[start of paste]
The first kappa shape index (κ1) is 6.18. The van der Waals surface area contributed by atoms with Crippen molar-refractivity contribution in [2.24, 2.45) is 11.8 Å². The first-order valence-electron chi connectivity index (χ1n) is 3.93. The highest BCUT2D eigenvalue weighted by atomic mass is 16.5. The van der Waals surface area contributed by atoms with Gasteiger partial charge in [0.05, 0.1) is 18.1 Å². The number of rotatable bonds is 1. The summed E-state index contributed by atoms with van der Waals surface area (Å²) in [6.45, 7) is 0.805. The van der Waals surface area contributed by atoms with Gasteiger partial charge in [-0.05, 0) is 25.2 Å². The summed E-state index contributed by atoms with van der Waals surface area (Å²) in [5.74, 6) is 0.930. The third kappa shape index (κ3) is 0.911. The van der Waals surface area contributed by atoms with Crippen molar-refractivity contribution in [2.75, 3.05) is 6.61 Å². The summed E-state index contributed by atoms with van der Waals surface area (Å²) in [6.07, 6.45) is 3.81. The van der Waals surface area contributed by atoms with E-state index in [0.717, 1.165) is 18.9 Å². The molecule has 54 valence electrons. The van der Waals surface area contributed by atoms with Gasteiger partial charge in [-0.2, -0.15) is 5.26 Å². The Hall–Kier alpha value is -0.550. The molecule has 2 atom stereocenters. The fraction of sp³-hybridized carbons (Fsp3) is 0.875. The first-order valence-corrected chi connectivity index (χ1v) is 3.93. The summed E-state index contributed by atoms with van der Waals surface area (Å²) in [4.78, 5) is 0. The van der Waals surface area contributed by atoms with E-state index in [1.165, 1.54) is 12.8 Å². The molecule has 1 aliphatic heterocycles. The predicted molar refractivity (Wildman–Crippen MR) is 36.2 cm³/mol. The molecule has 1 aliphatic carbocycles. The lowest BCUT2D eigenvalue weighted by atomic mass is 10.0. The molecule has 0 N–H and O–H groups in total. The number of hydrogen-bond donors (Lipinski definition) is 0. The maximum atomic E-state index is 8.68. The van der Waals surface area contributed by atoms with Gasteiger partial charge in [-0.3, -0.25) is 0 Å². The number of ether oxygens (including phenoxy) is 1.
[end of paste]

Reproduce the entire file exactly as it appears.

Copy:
The first kappa shape index (κ1) is 6.18. The van der Waals surface area contributed by atoms with Crippen molar-refractivity contribution in [2.24, 2.45) is 11.8 Å². The first-order valence-electron chi connectivity index (χ1n) is 3.93. The highest BCUT2D eigenvalue weighted by atomic mass is 16.5. The van der Waals surface area contributed by atoms with Gasteiger partial charge in [0.05, 0.1) is 18.1 Å². The number of rotatable bonds is 1. The summed E-state index contributed by atoms with van der Waals surface area (Å²) in [6.45, 7) is 0.805. The van der Waals surface area contributed by atoms with Gasteiger partial charge in [-0.05, 0) is 25.2 Å². The summed E-state index contributed by atoms with van der Waals surface area (Å²) in [5.74, 6) is 0.930. The third kappa shape index (κ3) is 0.911. The van der Waals surface area contributed by atoms with Crippen molar-refractivity contribution in [2.75, 3.05) is 6.61 Å². The summed E-state index contributed by atoms with van der Waals surface area (Å²) in [6.07, 6.45) is 3.81. The van der Waals surface area contributed by atoms with E-state index in [0.717, 1.165) is 18.9 Å². The molecule has 54 valence electrons. The van der Waals surface area contributed by atoms with Gasteiger partial charge in [-0.2, -0.15) is 5.26 Å². The Hall–Kier alpha value is -0.550. The molecule has 2 atom stereocenters. The fraction of sp³-hybridized carbons (Fsp3) is 0.875. The first-order valence-corrected chi connectivity index (χ1v) is 3.93. The summed E-state index contributed by atoms with van der Waals surface area (Å²) in [4.78, 5) is 0. The van der Waals surface area contributed by atoms with E-state index in [1.165, 1.54) is 12.8 Å². The molecule has 1 aliphatic heterocycles. The predicted molar refractivity (Wildman–Crippen MR) is 36.2 cm³/mol. The molecule has 1 aliphatic carbocycles. The lowest BCUT2D eigenvalue weighted by atomic mass is 10.0. The molecule has 0 N–H and O–H groups in total. The number of hydrogen-bond donors (Lipinski definition) is 0. The maximum atomic E-state index is 8.68. The van der Waals surface area contributed by atoms with Gasteiger partial charge in [-0.3, -0.25) is 0 Å². The number of ether oxygens (including phenoxy) is 1.